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Bernie Sanders says Gaza may be Joe Biden’s Vietnam

Biden doesn’t hesitate to point out where he splits with Sanders when given the chance. “I like him, but I’m not Bernie Sanders. I’m not a socialist,” Biden said in January 2022. “I’m a mainstream Democrat.”

usaWASHINGTON: In April, Bernie Sanders repeatedly stood shoulder to shoulder with President Joe Biden, promoting their joint accomplishments on health care and climate at formal White House events while eviscerating Donald Trump in a widely viewed campaign TikTok video.

Then just last week, Sanders was bluntly warning that the crisis in Gaza could be Biden’s “Vietnam” and invoking President Lyndon B. Johnson’s decision not to run for reelection as the nation was in an uproar over his support of that war.

Such is the political dichotomy of Bernie Sanders when it comes to Joe Biden. They are two octogenarians who share a bond that was forged through a hard-fought primary in 2020 and fortified through policy achievements over the last three years.

Now, in this election year, Sanders will be Biden’s most powerful emissary to progressives and younger voters — a task that will test the senator’s pull with the sectors of the Democratic Party most disillusioned with the president and his policies, especially on Gaza.

Privately, Sanders has felt less enthusiastic in recent days about making the political case on Biden’s behalf as the Gaza crisis worsened, according to a person familiar with Sanders’ sentiments. Still, Sanders remains adamant that the specter of Trump’s return to the Oval Office is too grave a threat and stresses that “this election is not between Joe Biden and God. It is between Joe Biden and Donald Trump.”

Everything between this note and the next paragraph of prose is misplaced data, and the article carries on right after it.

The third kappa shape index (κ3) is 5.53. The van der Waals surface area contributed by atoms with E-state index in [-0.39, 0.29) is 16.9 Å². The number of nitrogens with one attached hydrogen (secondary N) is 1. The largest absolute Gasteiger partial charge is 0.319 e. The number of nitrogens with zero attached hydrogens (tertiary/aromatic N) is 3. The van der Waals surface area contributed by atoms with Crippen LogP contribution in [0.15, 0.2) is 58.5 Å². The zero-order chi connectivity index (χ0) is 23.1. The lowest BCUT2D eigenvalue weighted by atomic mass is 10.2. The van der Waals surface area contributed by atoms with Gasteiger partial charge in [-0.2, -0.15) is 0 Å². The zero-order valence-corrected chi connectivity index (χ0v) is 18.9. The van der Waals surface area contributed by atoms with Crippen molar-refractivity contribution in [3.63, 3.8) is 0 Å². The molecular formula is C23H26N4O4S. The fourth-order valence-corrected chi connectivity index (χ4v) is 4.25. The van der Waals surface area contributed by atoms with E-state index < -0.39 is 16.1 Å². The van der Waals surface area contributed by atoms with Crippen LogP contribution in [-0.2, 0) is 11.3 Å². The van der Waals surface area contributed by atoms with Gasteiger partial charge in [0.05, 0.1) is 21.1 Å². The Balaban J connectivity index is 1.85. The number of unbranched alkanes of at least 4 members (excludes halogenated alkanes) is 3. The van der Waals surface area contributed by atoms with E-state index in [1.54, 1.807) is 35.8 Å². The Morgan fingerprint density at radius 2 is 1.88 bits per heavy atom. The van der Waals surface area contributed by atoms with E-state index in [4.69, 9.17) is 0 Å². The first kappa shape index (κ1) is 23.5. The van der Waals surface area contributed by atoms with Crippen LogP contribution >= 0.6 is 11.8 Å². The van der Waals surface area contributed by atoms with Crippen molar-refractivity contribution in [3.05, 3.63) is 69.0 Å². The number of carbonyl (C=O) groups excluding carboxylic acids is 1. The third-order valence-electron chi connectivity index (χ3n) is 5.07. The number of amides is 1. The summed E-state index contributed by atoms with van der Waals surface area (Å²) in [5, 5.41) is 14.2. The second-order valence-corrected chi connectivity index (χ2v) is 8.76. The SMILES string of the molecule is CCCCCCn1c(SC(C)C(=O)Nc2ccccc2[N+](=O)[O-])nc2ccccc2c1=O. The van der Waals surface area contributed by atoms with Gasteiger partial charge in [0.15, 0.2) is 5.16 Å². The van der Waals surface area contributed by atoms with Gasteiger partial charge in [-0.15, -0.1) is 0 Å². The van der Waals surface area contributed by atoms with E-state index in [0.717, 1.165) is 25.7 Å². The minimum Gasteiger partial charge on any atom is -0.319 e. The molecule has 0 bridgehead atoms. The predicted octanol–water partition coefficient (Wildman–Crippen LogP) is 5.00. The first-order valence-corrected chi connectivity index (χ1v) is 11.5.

“I understand that a lot of people in this country are less than enthusiastic about Biden for a number of reasons and I get that. And I strongly disagree with him, especially on what’s going on in Gaza,” Sanders said in a recent interview with The Associated Press.

But Sanders continued: “You have to have a certain maturity when you deal with politics and that is yes, you can disagree with somebody. That doesn’t mean you can vote for somebody else who could be the most dangerous person in American history, or not vote and allow that other guy to win.”

That will be the thrust of the message that Sanders will carry through November, even as progressive furor over Biden’s handling of the war in Gaza continues to escalate, protests continue to fester and Sanders’ own critiques of the administration’s policy become more pointed.

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